Even though Rose isn't the film's central character, Davis was repeatedly singled out for acclaim. In Variety, film critic Owen Gleiberman wrote, "The acting is all superb. ... Viola Davis delivers a monologue of tearful, scalding, nose-running agony that shows you one woman's entire reality breaking down." The New York Times also highlighted how she handled her less showy part, saying, "As incarnated by Ms. Davis, [Rose] is more than a foil and a helpmate. ... [She's] not just the film's conscience, but also its central mystery." It's unsurprising that this led to Davis' first Academy Award win, nabbing the prize for Best Supporting Actress.

Davis leads a thrilling heist in Widows

In 2018, Viola Davis took the lead of a stunning ensemble in Steve McQueen's thriller, Widows, where four women team up to steal $5 million — partly for their own (much-needed) gain but also but for a much bleaker reason. Their husbands, now dead, stole the mob's money, and now the widows have to pay the gangsters back. Time for a heist, one filmed in McQueen's gripping style.

Widows was critically acclaimed, but even reviewers who were unmoved by the film as a whole had good things to say about Davis' performance. Entertainment Weekly's Leah Greenblatt thought the film was a disorganized mess, but she admitted that "a story centered on Viola Davis can't go too wrong, at least." There's just something about Davis that seems to burn through the screen. IndieWire's Eric Kohn, on the other hand, loved the "bracing, moody heist thriller," and said, "Widows largely belongs to Davis, whose character steps into her husband's shoes when every other option runs out. The actress has never been more commanding." Davis received a BAFTA nomination for Best Actress in a Leading Role and also walked away with the Black Film Critics Circle award for Best Actress.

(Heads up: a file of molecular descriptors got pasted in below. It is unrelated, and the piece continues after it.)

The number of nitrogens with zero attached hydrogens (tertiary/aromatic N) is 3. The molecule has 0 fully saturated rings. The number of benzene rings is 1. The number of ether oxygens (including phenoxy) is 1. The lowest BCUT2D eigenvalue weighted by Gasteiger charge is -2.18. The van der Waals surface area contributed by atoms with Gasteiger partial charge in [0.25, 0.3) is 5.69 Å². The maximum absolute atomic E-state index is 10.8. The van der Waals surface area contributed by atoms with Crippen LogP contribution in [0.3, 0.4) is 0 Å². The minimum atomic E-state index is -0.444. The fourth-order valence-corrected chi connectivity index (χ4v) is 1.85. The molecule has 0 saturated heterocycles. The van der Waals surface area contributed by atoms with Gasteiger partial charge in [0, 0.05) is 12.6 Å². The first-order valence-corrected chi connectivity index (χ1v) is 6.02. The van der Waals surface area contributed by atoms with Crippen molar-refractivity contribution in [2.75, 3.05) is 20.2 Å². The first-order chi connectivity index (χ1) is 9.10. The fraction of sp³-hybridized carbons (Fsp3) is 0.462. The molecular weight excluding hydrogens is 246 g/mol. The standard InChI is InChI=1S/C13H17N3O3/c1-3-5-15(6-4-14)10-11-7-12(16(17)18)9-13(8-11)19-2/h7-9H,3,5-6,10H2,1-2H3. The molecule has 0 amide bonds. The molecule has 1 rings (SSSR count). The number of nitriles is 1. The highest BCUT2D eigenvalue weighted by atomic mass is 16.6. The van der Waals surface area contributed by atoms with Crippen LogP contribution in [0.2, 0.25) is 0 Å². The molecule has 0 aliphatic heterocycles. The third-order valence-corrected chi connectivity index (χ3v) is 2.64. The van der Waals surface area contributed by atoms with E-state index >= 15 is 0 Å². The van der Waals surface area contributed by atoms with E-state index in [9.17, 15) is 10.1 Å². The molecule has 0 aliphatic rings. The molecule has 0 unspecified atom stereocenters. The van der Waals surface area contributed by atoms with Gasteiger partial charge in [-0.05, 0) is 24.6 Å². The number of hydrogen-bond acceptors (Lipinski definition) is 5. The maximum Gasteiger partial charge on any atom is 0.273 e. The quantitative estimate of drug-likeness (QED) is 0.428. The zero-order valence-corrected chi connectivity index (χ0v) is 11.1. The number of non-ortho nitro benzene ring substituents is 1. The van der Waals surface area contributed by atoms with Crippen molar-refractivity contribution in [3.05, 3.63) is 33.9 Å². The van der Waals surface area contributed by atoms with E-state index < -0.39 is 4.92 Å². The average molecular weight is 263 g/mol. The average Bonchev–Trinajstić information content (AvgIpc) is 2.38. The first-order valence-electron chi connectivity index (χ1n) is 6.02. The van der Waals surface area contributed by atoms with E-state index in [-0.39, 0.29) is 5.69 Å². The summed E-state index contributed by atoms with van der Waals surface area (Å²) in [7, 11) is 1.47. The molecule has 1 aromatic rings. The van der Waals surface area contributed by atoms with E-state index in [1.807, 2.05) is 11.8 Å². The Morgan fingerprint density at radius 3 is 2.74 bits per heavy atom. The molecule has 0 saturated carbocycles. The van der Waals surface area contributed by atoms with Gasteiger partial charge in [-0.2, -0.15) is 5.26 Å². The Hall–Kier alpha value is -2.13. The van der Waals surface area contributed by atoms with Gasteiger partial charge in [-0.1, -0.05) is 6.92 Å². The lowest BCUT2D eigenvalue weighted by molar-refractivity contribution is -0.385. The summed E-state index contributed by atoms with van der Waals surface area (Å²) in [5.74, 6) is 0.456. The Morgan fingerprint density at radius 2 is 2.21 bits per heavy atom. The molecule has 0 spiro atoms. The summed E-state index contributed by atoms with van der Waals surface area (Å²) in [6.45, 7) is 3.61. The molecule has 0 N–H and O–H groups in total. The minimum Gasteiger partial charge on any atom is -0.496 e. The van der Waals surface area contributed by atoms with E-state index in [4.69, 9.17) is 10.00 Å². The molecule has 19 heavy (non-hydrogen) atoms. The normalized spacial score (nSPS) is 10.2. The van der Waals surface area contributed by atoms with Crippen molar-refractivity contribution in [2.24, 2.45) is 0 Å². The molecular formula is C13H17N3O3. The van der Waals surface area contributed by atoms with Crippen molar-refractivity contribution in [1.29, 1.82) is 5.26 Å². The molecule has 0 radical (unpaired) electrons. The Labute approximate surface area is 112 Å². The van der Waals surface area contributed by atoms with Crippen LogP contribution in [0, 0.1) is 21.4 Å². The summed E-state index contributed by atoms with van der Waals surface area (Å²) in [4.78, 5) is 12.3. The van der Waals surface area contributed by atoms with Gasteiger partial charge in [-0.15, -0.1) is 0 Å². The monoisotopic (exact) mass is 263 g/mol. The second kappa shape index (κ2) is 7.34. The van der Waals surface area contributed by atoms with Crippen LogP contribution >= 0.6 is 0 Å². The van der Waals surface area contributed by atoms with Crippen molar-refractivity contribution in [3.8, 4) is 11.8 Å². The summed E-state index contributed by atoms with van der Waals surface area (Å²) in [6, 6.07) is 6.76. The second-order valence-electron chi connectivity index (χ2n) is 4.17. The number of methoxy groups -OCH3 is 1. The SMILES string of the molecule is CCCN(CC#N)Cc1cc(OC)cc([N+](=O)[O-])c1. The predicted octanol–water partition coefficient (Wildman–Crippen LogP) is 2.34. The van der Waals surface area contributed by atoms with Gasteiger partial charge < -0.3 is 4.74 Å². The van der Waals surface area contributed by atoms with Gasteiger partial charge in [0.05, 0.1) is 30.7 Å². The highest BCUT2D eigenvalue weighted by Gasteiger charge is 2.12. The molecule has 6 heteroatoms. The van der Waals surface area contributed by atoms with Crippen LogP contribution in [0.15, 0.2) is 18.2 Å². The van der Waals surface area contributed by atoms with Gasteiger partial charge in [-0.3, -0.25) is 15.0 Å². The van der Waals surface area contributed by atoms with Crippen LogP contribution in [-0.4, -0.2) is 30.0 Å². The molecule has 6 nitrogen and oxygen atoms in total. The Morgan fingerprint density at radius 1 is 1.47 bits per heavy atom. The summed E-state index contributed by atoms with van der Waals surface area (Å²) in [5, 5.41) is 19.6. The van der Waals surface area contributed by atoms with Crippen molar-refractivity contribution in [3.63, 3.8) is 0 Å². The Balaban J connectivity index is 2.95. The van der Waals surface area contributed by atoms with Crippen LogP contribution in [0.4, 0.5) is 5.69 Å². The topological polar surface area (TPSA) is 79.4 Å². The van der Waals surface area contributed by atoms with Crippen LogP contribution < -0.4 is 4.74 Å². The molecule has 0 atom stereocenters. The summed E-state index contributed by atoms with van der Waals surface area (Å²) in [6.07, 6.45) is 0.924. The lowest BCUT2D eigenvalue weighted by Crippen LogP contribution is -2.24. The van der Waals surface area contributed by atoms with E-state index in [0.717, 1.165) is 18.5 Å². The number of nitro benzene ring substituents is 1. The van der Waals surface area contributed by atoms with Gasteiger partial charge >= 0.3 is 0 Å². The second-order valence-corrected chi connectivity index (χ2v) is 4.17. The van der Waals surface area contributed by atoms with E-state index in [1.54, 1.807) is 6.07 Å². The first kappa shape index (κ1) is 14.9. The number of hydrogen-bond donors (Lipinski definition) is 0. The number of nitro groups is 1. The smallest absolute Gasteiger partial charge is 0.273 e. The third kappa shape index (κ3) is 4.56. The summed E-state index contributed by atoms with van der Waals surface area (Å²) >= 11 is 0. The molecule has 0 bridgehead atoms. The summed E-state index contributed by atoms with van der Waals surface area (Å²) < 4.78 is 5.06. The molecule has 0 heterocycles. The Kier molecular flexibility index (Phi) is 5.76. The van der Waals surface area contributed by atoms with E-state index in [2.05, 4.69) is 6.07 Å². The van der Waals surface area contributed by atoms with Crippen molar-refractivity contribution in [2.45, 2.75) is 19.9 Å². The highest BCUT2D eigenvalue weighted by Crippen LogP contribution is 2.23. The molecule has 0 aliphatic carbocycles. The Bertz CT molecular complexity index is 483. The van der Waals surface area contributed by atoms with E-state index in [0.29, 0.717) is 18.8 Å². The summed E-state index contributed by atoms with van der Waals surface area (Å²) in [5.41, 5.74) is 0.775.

Viola Davis took over TV with How to Get Away with Murder

While most of Viola Davis' high-profile work has been on the big screen, she's had a considerable television presence over the years through TV movies and recurring guest star spots. But until 2014, she never had a regular television role that really picked up steam. Then along came ABC's How to Get Away with Murder and her iconic character, law professor Annalise Keating.

How to Get Away with Murder is an acclaimed, ultra-twisty legal thriller where Annalise and her students get (repeatedly) entangled in high-stakes murderous mysteries. Both reviews and awards have repeatedly singled out Davis as a major reason the hit show works, with Davis gathering up a whole host of trophies and nominations, including an Emmy for Outstanding Lead Actress in a Drama Series. (She was the first Black actress to receive the award.) 

Mary McNamara with the Los Angeles Times said, "All eyes are on Davis. ... Magnetic and intimidating, Davis creates an implacable surface beneath which shimmers all manner of fleet and startled emotions." In a series full of high drama, Davis offers a performance that's both transfixing and minimalist, dependent, as McNamara notes, on glances and micro-expressions. Entertainment Weekly called Davis the show's "not-so-secret weapon ... whose authoritative presence and calm hand lend gravitas to even the most absurd plot turns." No matter what's happening on screen, Davis makes it feel believable, allowing the show to ... well ... get away with murder.

She broke our hearts in Get on Up